Delta fields four different credit cards that offer some sort of boost toward elite status. But for now, let's just concentrate on Delta Reserve® Credit Card from American Express. Starting January 30, 2020, this card will offer a variety of new and expanded benefits.
Among them will be the ability to rack up 15,000 Medallion Qualification Miles (MQMs) for hitting $30,000, $60,000, $90,000, and $120,000 in purchases in a calendar year up to a total potential of 60,000 MQMs. That's more than enough for mid-tier Gold Medallion status with the Delta SkyMiles program. Gold benefits include earning 8x miles per dollar on airfare, free checked bags, a decent shot at upgrades, access to preferred and premium seats, and waived same-day confirmed and standby fees among other perks.
In addition to Delta Sky Club access, the card will get members into Amex Centurion Lounges and include a Global Entry or TSA PreCheck application fee refund starting January 30. It will up its earning to 3x miles per dollar on Delta purchases and will continue to offer an annual companion certificate good for one round-trip ticket on domestic Delta flights. The card's annual fee will also rise to $550 in 2020.
Also starting January 30, the Delta Reserve for Business Credit Card from American Express will offer a similar spending-based elite benefit. And both the Platinum Delta SkyMiles® Credit Card from American Express and the Platinum Delta SkyMiles® Business Credit Card from American Express will earn 10,000 MQMs after you spend $25,000 in a calendar year, and an additional 10,000 MQMs for hitting $50,000 in a calendar year. Their annual fees will go from $195 up to $250 in 2020.
Although this airline and its mileage program are much smaller than some of the legacies on this list, its co-branded credit card is unique in that the miles you earn with it are both award and elite-qualifying miles. The Frontier Airlines World Mastercard racks up 5x miles on Frontier website purchases (including tickets), 3x at restaurants, and 1x on everything else.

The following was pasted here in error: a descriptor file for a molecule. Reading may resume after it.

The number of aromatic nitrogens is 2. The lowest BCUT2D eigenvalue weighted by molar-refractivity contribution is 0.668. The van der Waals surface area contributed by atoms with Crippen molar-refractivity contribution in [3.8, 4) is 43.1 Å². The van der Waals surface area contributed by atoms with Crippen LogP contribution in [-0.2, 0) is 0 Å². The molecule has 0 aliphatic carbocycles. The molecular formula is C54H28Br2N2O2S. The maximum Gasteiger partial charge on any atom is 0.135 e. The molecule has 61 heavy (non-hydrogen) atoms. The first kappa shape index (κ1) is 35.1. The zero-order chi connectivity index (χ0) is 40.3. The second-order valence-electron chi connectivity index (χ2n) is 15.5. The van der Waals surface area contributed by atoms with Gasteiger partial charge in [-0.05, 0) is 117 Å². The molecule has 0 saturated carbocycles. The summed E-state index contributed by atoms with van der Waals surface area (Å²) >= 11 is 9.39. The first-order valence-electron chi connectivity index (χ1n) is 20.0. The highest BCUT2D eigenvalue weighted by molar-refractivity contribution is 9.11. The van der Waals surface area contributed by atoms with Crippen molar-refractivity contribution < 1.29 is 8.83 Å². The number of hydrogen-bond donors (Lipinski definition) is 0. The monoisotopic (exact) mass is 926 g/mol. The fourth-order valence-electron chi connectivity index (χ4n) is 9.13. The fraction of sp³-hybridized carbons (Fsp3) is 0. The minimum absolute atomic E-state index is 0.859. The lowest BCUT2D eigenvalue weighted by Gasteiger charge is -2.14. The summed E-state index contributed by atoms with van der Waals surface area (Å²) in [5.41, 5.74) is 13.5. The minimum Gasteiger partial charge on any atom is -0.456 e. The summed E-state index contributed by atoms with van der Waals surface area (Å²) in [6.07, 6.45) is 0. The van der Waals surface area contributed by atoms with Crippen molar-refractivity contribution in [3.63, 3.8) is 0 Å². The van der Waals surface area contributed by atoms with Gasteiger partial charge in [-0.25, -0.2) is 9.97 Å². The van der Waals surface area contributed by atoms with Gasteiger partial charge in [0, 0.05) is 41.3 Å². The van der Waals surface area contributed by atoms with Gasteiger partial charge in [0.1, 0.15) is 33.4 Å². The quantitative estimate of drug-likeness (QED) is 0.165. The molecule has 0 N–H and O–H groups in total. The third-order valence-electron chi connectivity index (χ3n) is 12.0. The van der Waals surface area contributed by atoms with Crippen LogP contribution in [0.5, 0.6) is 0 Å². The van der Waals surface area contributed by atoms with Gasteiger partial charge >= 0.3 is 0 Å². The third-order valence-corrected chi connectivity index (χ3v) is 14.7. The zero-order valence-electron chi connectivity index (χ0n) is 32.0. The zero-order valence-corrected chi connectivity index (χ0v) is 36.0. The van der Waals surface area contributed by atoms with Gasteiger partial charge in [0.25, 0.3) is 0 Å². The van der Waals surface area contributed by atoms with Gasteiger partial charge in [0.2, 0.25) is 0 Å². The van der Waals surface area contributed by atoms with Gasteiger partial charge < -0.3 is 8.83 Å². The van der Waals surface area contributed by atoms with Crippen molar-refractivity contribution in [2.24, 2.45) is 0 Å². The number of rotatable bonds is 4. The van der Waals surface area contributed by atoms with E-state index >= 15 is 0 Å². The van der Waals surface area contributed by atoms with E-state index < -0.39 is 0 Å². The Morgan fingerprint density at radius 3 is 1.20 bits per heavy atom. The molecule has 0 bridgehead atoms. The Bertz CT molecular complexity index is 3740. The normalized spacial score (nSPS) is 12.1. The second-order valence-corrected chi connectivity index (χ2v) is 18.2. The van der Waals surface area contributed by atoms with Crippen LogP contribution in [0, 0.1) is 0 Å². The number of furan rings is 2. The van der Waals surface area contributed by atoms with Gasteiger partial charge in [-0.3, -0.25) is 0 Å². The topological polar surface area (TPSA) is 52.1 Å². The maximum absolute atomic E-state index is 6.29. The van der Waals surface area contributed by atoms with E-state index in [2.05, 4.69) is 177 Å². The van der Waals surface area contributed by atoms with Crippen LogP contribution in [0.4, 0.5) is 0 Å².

You only need 20,000 miles to hit the first status tier, which includes perks like free carry-on bags, seat assignments, family mileage pooling, and priority boarding. The card is currently offering 40,000 bonus miles after you spend $500 on purchases in the first 90 days. Cardmembers who spend $2,500 or more on purchases during an account year and pay the $79 annual fee also receive a $100 flight voucher as an anniversary gift.
Both the JetBlue Plus Card and the JetBlue Business Card reward cardholders who spend $50,000 or more on purchases in a calendar year with the airline's Mosaic elite status.
Mosaic benefits include waived ticket change and cancellation fees, free checked bags, reduced point redemption rates for Even More Space seats, and complimentary alcoholic beverages on board, among other benefits. Earning Mosaic normally requires TrueBlue program members to earn 15,000 base flight points, which is equivalent to spending $5,000 on airfare, or flying 30 segments and earning 12,000 base points per calendar year.
Among the JetBlue Plus Card's other selling points are a 40,000-point sign-up bonus after you spend $1,000 on purchases within the first 90 days and a 5,000-point anniversary bonus each year after paying the $99 annual fee. It earns 6 points per dollar on JetBlue purchases and 2x at restaurants and grocery stores. Cardholders also get a 50% discount on in-flight cocktail and food purchases.
Several of Southwest's credit cards present the opportunity to earn Tier-Qualifying Points (TQPs) toward Southwest Rapid Rewards A-List and A-List Preferred status. Members who do so enjoy benefits like free in-flight Wi-Fi, priority security and check-in, and early boarding.
The Southwest Rapid Rewards Premier Credit Card, Southwest Rapid Rewards Priority Credit Card, Southwest Rapid Rewards Premier Business Credit Card, and the Southwest Rapid Rewards Performance Business Credit Card all earn 1,500 TQPs per every $10,000 you spend on them each calendar year, on up to $100,000, or 15,000 TQPs. That's about halfway to A-List status.
Because this benefit is identical across these cards, you might want to consider their other perks as the deciding factor for which one you should carry.